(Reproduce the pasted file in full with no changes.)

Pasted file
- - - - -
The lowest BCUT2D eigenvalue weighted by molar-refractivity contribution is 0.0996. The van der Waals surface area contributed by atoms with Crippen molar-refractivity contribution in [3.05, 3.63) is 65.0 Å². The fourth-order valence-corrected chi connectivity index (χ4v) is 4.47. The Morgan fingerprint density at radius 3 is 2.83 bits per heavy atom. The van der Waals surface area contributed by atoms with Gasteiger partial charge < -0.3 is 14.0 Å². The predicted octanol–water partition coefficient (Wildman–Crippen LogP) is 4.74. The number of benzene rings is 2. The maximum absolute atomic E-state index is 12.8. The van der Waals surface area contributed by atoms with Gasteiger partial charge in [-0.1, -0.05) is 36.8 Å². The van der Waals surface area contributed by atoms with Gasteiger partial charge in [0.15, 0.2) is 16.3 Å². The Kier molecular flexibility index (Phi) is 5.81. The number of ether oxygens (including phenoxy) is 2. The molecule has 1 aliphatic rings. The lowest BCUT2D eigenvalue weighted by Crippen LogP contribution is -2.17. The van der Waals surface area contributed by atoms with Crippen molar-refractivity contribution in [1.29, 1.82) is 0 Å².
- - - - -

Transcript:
The lowest BCUT2D eigenvalue weighted by molar-refractivity contribution is 0.0996. The van der Waals surface area contributed by atoms with Crippen molar-refractivity contribution in [3.05, 3.63) is 65.0 Å². The fourth-order valence-corrected chi connectivity index (χ4v) is 4.47. The Morgan fingerprint density at radius 3 is 2.83 bits per heavy atom. The van der Waals surface area contributed by atoms with Gasteiger partial charge < -0.3 is 14.0 Å². The predicted octanol–water partition coefficient (Wildman–Crippen LogP) is 4.74. The number of benzene rings is 2. The maximum absolute atomic E-state index is 12.8. The van der Waals surface area contributed by atoms with Gasteiger partial charge in [-0.1, -0.05) is 36.8 Å². The van der Waals surface area contributed by atoms with Gasteiger partial charge in [0.15, 0.2) is 16.3 Å². The Kier molecular flexibility index (Phi) is 5.81. The number of ether oxygens (including phenoxy) is 2. The molecule has 1 aliphatic rings. The lowest BCUT2D eigenvalue weighted by Crippen LogP contribution is -2.17. The van der Waals surface area contributed by atoms with Crippen molar-refractivity contribution in [1.29, 1.82) is 0 Å².